Sudan's former strongman, Omar al-Bashir, was overthrown last April, but supporters of the old regime still wield much power and influence. Tom Collins examines the challenges facing the transitional government as it seeks to bridge the divides in society and lead the country towards democratic elections
On the day in mid-December that Omar al-Bashir, was sentenced to two years in detention for corruption, thousands of people took to the streets of Khartoum to voice their support for the former ironfisted president. Despite Bashir's record of laying waste to the economy, waging a brutal war in the Darfur region and overseeing corruption and repression throughout Sudan, they chanted "just fall". The slogan the crowds had chanted against Bashir in last year's revolution was now directed against the man entrusted with setting the country on a new course, prime minister Abdalla Hamdok.
Appointed in August by the country's supreme authority, the Sovereign Council, Hamdok has broad popular support based on the alliance of civil society activists that propelled the revolution. However, his government faces challenges from groups that profited from and supported the former dictator. The power and wealth of these groups, which include members of the military, the security forces and Islamists, is being challenged by the government and its stakeholders, leading to conflict.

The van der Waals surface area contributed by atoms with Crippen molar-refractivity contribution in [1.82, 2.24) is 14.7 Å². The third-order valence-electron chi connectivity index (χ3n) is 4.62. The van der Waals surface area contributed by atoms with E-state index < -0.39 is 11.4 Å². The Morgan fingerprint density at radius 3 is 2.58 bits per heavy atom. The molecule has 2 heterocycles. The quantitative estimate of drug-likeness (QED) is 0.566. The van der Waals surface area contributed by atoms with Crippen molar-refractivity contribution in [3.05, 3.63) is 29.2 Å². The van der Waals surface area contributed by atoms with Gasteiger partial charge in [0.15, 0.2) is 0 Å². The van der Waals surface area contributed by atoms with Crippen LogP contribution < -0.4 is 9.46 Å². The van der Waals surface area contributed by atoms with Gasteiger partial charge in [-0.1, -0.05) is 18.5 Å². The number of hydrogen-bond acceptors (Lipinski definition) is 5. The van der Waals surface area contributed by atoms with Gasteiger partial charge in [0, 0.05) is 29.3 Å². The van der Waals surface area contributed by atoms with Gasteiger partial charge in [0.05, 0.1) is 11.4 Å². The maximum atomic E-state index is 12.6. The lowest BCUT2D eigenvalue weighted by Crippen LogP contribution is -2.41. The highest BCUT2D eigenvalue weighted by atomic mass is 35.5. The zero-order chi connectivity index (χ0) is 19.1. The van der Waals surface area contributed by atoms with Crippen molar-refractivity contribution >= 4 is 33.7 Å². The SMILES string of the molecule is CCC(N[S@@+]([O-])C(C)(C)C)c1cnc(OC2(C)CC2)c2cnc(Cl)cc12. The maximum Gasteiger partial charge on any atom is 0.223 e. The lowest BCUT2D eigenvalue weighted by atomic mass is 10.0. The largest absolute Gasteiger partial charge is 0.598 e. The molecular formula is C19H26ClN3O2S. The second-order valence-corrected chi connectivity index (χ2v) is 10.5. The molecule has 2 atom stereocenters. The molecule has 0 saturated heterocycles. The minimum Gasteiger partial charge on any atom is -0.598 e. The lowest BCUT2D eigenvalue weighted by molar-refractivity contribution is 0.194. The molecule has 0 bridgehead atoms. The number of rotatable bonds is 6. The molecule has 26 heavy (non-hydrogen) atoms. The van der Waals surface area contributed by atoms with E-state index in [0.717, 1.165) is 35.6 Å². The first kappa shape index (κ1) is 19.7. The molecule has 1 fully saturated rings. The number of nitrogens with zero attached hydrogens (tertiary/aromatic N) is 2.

The Islamist regime--which once harboured Osama bin Laden, a move that led to Sudan being designated by the US as a state sponsor of terror--has left many Sudanese longing for a less religious and authoritarian government.
"I think political Islam is finished in Sudan," says Sedgi Kabalo, a prominent left-wing economist who spent almost three months in prison for his communist affiliations. "The Islamists still have some power but they cannot use it. The only way for them to retake power is through another dictatorship. Through democracy they are finished."
Hamdok cracked down on the Islamists in late November by dissolving the former ruling National Congress Party (NCP) and arresting Ali El Haj, chairman of the Popular Congress Party, for his role in the 1989 coup that brought Bashir to power.
However, according to Sudan's former foreign minister and NCP chairman Ibrahim Ghandour the old regime is not yet out of the picture. "It is very clear that this government is trying to put Islam on the back foot and I can say very clearly that this is not possible at this point in Sudan,"...